27 May 2002

Musharraf dares India to go to war

27 May 2002
The Times of India

News Analysis

Musharraf dares India to go to war


NEW DELHI: With one eye fixed firmly on his domestic constituency and
the other on the international community, General Musharraf delivered a
hard-hitting speech that granted no fresh concessions on the terrorism
issue and essentially dared the Vajpayee government to go to war.

Logic and common-sense, however, suggest India should not be in any
hurry to accept the ``challenge''.

Given the fact that public opinion in Pakistan had not rallied behind
the General despite the imminent danger of an attack by India,
Musharraf's tone and tenor were along expected lines.

Anything that even smacked of bending before India's diktat would have
been the kiss of death for him.Last month's referendum which he tried
again Monday night to present as free and fair fatally exposed his lack
of support.

What he did, therefore, in his televised address was to try and rally
support for himself in the name of defending Pakistan. It was the
desperate verbal equivalent of the missile tests he conducted last week.

As Prime Minister Vajpayee has found out nothing unites a nation behind
its leader so much as the threat of war. And Musharraf appears to have
taken a conscious decision to up the ante.

Since Vajpayee has repeatedly been saying verbal assurances are not
enough, a promise of fresh action against terrorists crossing the Line
of Control would not have cut any ice with New Delhi.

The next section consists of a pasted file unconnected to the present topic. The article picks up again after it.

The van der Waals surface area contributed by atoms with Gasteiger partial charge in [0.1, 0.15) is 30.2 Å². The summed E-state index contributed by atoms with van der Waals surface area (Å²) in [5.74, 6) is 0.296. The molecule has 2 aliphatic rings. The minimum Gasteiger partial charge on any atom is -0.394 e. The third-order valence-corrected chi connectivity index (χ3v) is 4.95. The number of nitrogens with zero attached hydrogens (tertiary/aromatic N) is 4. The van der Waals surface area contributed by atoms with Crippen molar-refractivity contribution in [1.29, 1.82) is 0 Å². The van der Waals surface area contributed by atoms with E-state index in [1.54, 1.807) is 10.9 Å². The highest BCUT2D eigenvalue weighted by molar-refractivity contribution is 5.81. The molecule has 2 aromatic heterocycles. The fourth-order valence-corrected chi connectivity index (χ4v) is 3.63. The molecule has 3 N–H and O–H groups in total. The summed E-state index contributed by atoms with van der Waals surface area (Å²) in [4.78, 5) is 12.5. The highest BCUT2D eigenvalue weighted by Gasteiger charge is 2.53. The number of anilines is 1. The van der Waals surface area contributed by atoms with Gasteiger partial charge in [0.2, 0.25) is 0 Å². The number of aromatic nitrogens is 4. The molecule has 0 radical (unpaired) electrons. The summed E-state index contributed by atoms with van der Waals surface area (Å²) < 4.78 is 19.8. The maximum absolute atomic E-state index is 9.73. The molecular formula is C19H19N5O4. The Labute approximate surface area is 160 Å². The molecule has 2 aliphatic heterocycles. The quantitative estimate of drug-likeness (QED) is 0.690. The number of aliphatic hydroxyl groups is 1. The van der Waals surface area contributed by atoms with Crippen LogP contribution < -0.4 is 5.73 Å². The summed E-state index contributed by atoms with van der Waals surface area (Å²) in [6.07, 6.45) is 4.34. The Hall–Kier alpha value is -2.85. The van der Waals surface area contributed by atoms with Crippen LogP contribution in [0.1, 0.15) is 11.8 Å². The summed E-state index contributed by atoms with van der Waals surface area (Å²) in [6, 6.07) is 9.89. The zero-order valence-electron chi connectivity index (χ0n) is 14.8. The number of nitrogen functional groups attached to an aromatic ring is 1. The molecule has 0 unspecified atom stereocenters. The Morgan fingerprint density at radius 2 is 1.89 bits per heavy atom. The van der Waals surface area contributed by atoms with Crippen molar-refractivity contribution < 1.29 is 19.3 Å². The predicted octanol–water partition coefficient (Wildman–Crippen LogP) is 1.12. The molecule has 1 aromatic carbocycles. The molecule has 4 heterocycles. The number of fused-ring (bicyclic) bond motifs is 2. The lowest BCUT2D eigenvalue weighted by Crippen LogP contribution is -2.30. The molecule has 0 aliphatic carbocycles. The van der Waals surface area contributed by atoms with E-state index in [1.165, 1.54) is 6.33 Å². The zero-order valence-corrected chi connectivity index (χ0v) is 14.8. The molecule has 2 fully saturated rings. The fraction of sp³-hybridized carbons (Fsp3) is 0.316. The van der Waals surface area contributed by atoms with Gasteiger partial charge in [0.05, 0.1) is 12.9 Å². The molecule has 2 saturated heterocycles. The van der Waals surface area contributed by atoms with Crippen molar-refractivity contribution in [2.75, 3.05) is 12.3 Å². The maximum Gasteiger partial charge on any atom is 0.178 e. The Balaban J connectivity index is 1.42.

In the event, any concessions Musharraf plans on making would have to be
implemented on the ground for India to be satisfied. And implemented
quietly, for the Pakistani public to not cry treason.

It is possible that the United States -- which has willy-nilly emerged as
a mediator in South Asia is already aware of this fact and has
communicated the same to India. Or it could be that the General wants to
enlarge the scope of US mediation with his uncompromising stance.

Hard as it may seem, the Vajpayee government will have to take the
General's provocative posturing in its stride.

Musharraf's strategy seems to be aimed at collapsing the vast space
which exists between diplomacy and war.

In the game of chicken New Delhi initiated following Kaluchak, the
General has decided to put his foot on the accelerator in the hope that
the international community will step in to pull both countries back
from the brink of what is bound to be a catastrophic consequences.

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